However, the Pune police –based on an FIR by a ‘Pune-based businessman’ subsequently alleged that the Elgaar Parishad event was part of a “Maoist conspiracy” aimed at overthrowing the Indian government. Consequently, the police conducted raids and arrested some of the organisers, accusing them of having connections with Maoist groups and using the meeting as a platform to incite public disorder. These arrests began in June 2018 and continued for a year and a quarter. However, retired judges involved in the event disagree with these claims, asserting that the gathering was intended to combat communalism and the increasing violence perpetrated by Hindutva groups, particularly those acting in the name of cow protection.

On the day of the commemoration on January 1, violence erupted as Dalit and Bahujan attendees reported being attacked by individuals carrying saffron flags. resulting in the death of a 30-year-old man from the Maratha community. A video capturing these events can be viewed here. On January 2, 2018, a local resident named Anita Sawale filed a First Information Report (FIR) against Milind Ekbote and Sambhaji Bhide, identified as Hindu extremist leaders. As a result of the violence that took place as many as 22 FIRs were registered in connection with the incident, with one of them implicating Mr. Dhawale and members of the Kabir Kala Manch (KKM) activist group.

This violence subsequently spread to other cities in western Maharashtra. In response, Dalit organisations called for a Bandh and even organised protest rallies on January 3, which resulted in a harsh crackdown by the police. In Mumbai alone, more than 300 Dalits, some as young as 14 years old, were arrested.

Who is Shambhaji Bhide?

Bhide, an influential socio-political leader known for his following in western Maharashtra, is an 84-year-old former member of the Rashtriya Swayamsevak Sangh (RSS). Prime Minister Narendra Modi referred to him as the “most respected Bhide Guruji” during a public meeting in 2014. Ekbote, on the other hand, is a 65-year-old former municipal corporator who was allegedly involved in communal riots in Satara district in 2003. The police claim that Ekbote now leads gau rakshak groups involved in extortion and violence, although both Bhide and Ekbote deny these allegations. Bhide asserts that he was in a different district at the time when the violence occurred.

June 2018 the assault begins on HRDs

In June 2018, Pune Police apprehended several activists, including Sudhir Dhawale, a Dalit activist and co-organiser of the Elgar Parishad event, and Surendra Gadling, a senior advocate, Shoma Sen, a professor at Nagpur University, and Rona Wilson, a human rights activist. Under the Unlawful Activities (Prevention) Act (UAPA), they were accused of being co-conspirators in the Bhima-Koregaon incident. The police alleged their involvement in arms smuggling, funding Maoist activities, and for a plot planning to assassinate Prime Minister Narendra Modi and wage war against the country. However, it is notable that most of those targeted and arrested had not attended either the Elgar Parishad or the Bhima-Koregaon commemoration.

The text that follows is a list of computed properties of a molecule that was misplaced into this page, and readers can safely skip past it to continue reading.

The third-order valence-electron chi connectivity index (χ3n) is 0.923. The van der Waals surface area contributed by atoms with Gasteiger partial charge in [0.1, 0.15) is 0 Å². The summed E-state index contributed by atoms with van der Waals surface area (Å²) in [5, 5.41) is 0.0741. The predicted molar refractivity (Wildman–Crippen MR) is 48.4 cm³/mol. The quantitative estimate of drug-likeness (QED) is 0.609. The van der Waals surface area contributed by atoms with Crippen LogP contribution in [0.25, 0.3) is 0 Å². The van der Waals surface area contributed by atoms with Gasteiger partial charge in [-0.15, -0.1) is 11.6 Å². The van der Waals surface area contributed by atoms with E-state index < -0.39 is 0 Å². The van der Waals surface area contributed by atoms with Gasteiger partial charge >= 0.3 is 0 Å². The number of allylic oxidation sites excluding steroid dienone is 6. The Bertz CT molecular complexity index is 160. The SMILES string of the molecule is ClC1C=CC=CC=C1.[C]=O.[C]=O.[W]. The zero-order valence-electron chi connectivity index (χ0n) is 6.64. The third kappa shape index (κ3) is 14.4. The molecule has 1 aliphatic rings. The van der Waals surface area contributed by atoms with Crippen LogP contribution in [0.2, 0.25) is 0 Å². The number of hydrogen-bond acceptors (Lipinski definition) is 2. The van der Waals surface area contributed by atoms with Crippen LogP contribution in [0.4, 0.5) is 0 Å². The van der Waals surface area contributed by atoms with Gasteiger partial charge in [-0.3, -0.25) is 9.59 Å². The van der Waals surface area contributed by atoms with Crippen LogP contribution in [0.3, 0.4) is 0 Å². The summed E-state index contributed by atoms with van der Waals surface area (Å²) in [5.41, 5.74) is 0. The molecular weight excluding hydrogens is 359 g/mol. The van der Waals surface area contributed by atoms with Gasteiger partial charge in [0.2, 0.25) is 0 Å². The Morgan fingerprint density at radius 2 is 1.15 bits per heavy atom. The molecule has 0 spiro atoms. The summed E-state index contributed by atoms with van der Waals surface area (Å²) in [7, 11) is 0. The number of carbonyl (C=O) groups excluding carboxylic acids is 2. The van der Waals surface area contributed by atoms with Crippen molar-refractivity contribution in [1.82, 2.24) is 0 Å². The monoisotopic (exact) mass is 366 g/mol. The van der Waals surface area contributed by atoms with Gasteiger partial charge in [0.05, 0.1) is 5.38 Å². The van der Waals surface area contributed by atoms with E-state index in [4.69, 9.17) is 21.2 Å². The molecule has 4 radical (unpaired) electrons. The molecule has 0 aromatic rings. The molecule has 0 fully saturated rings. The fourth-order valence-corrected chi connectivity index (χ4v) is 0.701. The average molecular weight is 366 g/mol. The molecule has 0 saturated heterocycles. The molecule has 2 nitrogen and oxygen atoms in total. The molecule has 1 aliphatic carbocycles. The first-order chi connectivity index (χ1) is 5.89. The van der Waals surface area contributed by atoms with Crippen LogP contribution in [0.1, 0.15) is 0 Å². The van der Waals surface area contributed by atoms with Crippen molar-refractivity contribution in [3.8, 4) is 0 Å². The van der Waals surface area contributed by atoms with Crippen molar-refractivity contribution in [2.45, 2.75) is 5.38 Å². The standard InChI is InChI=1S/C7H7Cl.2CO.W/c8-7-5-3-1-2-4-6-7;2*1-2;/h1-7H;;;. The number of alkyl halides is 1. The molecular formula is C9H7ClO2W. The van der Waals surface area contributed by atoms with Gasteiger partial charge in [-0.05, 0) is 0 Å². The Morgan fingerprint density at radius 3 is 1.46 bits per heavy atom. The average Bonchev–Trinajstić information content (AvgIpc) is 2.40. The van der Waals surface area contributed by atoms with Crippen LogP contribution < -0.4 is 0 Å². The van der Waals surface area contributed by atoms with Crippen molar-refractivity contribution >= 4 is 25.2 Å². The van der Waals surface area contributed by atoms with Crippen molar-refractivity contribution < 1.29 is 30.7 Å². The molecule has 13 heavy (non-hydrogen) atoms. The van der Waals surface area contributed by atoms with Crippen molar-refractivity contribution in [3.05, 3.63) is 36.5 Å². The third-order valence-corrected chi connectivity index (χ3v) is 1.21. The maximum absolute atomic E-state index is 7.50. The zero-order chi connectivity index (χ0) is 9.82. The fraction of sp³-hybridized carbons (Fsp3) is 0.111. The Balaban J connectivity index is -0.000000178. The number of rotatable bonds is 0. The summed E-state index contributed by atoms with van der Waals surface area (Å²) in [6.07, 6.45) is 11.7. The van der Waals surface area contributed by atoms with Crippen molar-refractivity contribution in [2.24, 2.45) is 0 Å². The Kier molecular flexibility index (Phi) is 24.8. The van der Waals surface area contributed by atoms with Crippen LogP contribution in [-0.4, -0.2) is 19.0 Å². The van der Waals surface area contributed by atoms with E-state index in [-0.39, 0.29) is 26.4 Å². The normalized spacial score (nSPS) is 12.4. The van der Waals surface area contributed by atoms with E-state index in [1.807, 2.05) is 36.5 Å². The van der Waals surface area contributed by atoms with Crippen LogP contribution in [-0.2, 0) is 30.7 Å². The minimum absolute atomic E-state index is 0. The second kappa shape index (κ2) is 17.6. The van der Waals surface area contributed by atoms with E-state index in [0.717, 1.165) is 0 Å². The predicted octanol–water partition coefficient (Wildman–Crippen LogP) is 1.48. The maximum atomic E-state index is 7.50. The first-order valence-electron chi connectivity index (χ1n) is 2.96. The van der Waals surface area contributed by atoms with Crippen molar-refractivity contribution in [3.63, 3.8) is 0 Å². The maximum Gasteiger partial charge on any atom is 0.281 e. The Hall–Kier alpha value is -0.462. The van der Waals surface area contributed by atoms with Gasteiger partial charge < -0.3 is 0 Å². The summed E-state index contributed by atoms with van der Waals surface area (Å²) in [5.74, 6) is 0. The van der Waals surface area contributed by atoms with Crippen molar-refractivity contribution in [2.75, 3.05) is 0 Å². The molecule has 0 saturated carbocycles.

Two months later, on August 28, 2018, the police conducted another round of simultaneous arrests across various locations, accusing activists and intellectuals Sudha Bharadwaj, Gautam Navlakha, Arun Ferreira, Varavara Rao, and Vernon Gonsalves of having Maoist connections. This led to legal battles and disputes within the courts. Importantly, during this period, the Pune police chose to disregard their own First Information Report (FIR) against Ekbote and Bhide, dated January 2, 2018.

International Conspiracies, Spyware: An investigation run awry?

Amidst lack of evidence, allegations of forced statements, delayed trial, and bail due to no progress in the investigation, the Elgaar Parishad has traversed a bumpy ride for the authorities. 

Exposes of news of spyware used against the BK-16 came to light. Researchers in the United States discovered a connection between the Pune police and a hacking campaign aimed at imprisoned activists Rona Wilson, Varavara Rao, and Hany Babu, all implicated in the Bhima Koregaon (BK-16) case.

A report from Arsenal Consultancy, a digital forensic firm based in the United States, has uncovered that the evidence presented by the National Investigation Agency (NIA) was deliberately planted by an unknown individual in the computers of Rona Wilson, Surendra Gadling, and most recently, Fr. Stan. 

The report raises serious doubts about the authenticity and integrity of the evidence collected. To address these allegations of unauthorised surveillance using the Pegasus spyware, the Supreme Court formed a technical committee on October 27, 2021, to conduct an investigation.

 According to Wired, security firm SentinelOne uncovered links between hackers and the same Pune police agency that arrested multiple activists based on falsified evidence. Juan Andres Guerrero-Saade, a security researcher at SentinelOne, expressed concerns about the unethical and callous nature of these findings. The researchers strive to present as much evidence as possible to assist the victims.